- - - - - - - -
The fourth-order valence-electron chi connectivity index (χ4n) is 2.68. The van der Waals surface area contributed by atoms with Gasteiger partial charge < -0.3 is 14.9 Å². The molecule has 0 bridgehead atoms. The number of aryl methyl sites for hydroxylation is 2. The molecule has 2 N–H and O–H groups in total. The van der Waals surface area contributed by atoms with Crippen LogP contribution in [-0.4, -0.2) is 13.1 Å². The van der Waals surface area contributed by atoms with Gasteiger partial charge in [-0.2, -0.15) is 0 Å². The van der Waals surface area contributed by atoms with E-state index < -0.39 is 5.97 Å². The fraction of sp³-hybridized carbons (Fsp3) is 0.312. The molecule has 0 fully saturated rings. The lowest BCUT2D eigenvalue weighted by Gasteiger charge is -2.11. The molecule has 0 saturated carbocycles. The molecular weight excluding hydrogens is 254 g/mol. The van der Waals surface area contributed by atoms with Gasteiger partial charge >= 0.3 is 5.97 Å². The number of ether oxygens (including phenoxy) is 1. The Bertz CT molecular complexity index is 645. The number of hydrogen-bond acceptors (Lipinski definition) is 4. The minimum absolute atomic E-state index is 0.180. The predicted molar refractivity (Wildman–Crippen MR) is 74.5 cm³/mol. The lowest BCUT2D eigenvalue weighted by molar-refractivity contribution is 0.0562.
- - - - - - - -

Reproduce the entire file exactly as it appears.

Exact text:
The fourth-order valence-electron chi connectivity index (χ4n) is 2.68. The van der Waals surface area contributed by atoms with Gasteiger partial charge < -0.3 is 14.9 Å². The molecule has 0 bridgehead atoms. The number of aryl methyl sites for hydroxylation is 2. The molecule has 2 N–H and O–H groups in total. The van der Waals surface area contributed by atoms with Crippen LogP contribution in [-0.4, -0.2) is 13.1 Å². The van der Waals surface area contributed by atoms with Gasteiger partial charge in [-0.2, -0.15) is 0 Å². The van der Waals surface area contributed by atoms with E-state index < -0.39 is 5.97 Å². The fraction of sp³-hybridized carbons (Fsp3) is 0.312. The molecule has 0 fully saturated rings. The lowest BCUT2D eigenvalue weighted by Gasteiger charge is -2.11. The molecule has 0 saturated carbocycles. The molecular weight excluding hydrogens is 254 g/mol. The van der Waals surface area contributed by atoms with Gasteiger partial charge >= 0.3 is 5.97 Å². The number of ether oxygens (including phenoxy) is 1. The Bertz CT molecular complexity index is 645. The number of hydrogen-bond acceptors (Lipinski definition) is 4. The minimum absolute atomic E-state index is 0.180. The predicted molar refractivity (Wildman–Crippen MR) is 74.5 cm³/mol. The lowest BCUT2D eigenvalue weighted by molar-refractivity contribution is 0.0562.